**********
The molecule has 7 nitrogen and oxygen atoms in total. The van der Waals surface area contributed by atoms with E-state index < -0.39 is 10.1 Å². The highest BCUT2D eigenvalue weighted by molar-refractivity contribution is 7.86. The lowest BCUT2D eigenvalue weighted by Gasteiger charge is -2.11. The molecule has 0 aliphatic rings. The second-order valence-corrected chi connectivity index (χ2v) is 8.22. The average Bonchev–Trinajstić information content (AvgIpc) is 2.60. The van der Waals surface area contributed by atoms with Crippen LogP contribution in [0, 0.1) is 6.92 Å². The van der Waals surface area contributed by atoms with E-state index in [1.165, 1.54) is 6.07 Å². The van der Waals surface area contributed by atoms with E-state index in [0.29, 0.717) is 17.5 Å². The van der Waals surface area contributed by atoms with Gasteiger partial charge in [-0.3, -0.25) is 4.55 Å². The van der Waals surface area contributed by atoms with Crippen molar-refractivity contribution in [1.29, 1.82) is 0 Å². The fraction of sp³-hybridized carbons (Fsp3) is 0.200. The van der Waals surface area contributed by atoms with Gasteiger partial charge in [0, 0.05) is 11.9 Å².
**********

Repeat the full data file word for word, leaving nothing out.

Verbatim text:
The molecule has 7 nitrogen and oxygen atoms in total. The van der Waals surface area contributed by atoms with E-state index < -0.39 is 10.1 Å². The highest BCUT2D eigenvalue weighted by molar-refractivity contribution is 7.86. The lowest BCUT2D eigenvalue weighted by Gasteiger charge is -2.11. The molecule has 0 aliphatic rings. The second-order valence-corrected chi connectivity index (χ2v) is 8.22. The average Bonchev–Trinajstić information content (AvgIpc) is 2.60. The van der Waals surface area contributed by atoms with Crippen LogP contribution in [0, 0.1) is 6.92 Å². The van der Waals surface area contributed by atoms with E-state index in [1.165, 1.54) is 6.07 Å². The van der Waals surface area contributed by atoms with E-state index in [0.29, 0.717) is 17.5 Å². The van der Waals surface area contributed by atoms with Gasteiger partial charge in [-0.3, -0.25) is 4.55 Å². The van der Waals surface area contributed by atoms with Crippen molar-refractivity contribution in [1.29, 1.82) is 0 Å². The fraction of sp³-hybridized carbons (Fsp3) is 0.200. The van der Waals surface area contributed by atoms with Gasteiger partial charge in [0, 0.05) is 11.9 Å².